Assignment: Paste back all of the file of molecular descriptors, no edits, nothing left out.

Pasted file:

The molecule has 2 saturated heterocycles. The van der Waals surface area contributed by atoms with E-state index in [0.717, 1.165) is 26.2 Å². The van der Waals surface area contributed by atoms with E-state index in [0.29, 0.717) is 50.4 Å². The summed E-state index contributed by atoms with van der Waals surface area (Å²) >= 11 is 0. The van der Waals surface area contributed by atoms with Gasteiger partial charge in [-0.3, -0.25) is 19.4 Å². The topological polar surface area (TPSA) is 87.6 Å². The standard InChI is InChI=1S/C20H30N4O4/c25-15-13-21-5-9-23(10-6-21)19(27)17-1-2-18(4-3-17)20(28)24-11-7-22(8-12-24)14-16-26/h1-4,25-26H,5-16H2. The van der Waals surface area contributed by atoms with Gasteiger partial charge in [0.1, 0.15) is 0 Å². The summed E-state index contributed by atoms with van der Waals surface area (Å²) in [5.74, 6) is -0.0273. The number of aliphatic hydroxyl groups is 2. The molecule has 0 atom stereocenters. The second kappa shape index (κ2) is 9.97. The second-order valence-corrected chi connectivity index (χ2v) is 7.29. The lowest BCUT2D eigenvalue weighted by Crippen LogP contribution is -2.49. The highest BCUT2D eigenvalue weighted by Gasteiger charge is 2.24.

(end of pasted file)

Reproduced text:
The molecule has 2 saturated heterocycles. The van der Waals surface area contributed by atoms with E-state index in [0.717, 1.165) is 26.2 Å². The van der Waals surface area contributed by atoms with E-state index in [0.29, 0.717) is 50.4 Å². The summed E-state index contributed by atoms with van der Waals surface area (Å²) >= 11 is 0. The van der Waals surface area contributed by atoms with Gasteiger partial charge in [-0.3, -0.25) is 19.4 Å². The topological polar surface area (TPSA) is 87.6 Å². The standard InChI is InChI=1S/C20H30N4O4/c25-15-13-21-5-9-23(10-6-21)19(27)17-1-2-18(4-3-17)20(28)24-11-7-22(8-12-24)14-16-26/h1-4,25-26H,5-16H2. The van der Waals surface area contributed by atoms with Gasteiger partial charge in [0.1, 0.15) is 0 Å². The summed E-state index contributed by atoms with van der Waals surface area (Å²) in [5.74, 6) is -0.0273. The number of aliphatic hydroxyl groups is 2. The molecule has 0 atom stereocenters. The second kappa shape index (κ2) is 9.97. The second-order valence-corrected chi connectivity index (χ2v) is 7.29. The lowest BCUT2D eigenvalue weighted by Crippen LogP contribution is -2.49. The highest BCUT2D eigenvalue weighted by Gasteiger charge is 2.24.